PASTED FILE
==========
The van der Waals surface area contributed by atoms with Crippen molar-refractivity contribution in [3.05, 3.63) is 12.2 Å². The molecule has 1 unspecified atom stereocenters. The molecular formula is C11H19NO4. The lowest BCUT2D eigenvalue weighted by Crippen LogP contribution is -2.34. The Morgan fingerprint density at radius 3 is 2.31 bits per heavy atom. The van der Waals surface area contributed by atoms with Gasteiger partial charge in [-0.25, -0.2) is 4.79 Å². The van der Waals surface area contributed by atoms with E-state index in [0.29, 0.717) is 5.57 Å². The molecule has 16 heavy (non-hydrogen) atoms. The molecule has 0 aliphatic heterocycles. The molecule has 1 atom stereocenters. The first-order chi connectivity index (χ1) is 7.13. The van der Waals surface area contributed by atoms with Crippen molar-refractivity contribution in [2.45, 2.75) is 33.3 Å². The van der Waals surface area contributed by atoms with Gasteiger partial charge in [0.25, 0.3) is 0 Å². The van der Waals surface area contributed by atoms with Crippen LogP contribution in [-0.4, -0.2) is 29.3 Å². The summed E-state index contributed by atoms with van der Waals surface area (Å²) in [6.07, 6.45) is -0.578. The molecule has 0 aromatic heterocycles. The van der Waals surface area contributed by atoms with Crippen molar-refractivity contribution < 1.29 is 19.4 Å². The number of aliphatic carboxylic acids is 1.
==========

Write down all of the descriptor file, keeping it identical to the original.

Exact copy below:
The van der Waals surface area contributed by atoms with Crippen molar-refractivity contribution in [3.05, 3.63) is 12.2 Å². The molecule has 1 unspecified atom stereocenters. The molecular formula is C11H19NO4. The lowest BCUT2D eigenvalue weighted by Crippen LogP contribution is -2.34. The Morgan fingerprint density at radius 3 is 2.31 bits per heavy atom. The van der Waals surface area contributed by atoms with Gasteiger partial charge in [-0.25, -0.2) is 4.79 Å². The van der Waals surface area contributed by atoms with E-state index in [0.29, 0.717) is 5.57 Å². The molecule has 16 heavy (non-hydrogen) atoms. The molecule has 0 aliphatic heterocycles. The molecule has 1 atom stereocenters. The first-order chi connectivity index (χ1) is 7.13. The van der Waals surface area contributed by atoms with Crippen molar-refractivity contribution in [2.45, 2.75) is 33.3 Å². The van der Waals surface area contributed by atoms with Gasteiger partial charge in [0.25, 0.3) is 0 Å². The van der Waals surface area contributed by atoms with Crippen LogP contribution in [-0.4, -0.2) is 29.3 Å². The summed E-state index contributed by atoms with van der Waals surface area (Å²) in [6.07, 6.45) is -0.578. The molecule has 0 aromatic heterocycles. The van der Waals surface area contributed by atoms with Crippen molar-refractivity contribution < 1.29 is 19.4 Å². The number of aliphatic carboxylic acids is 1.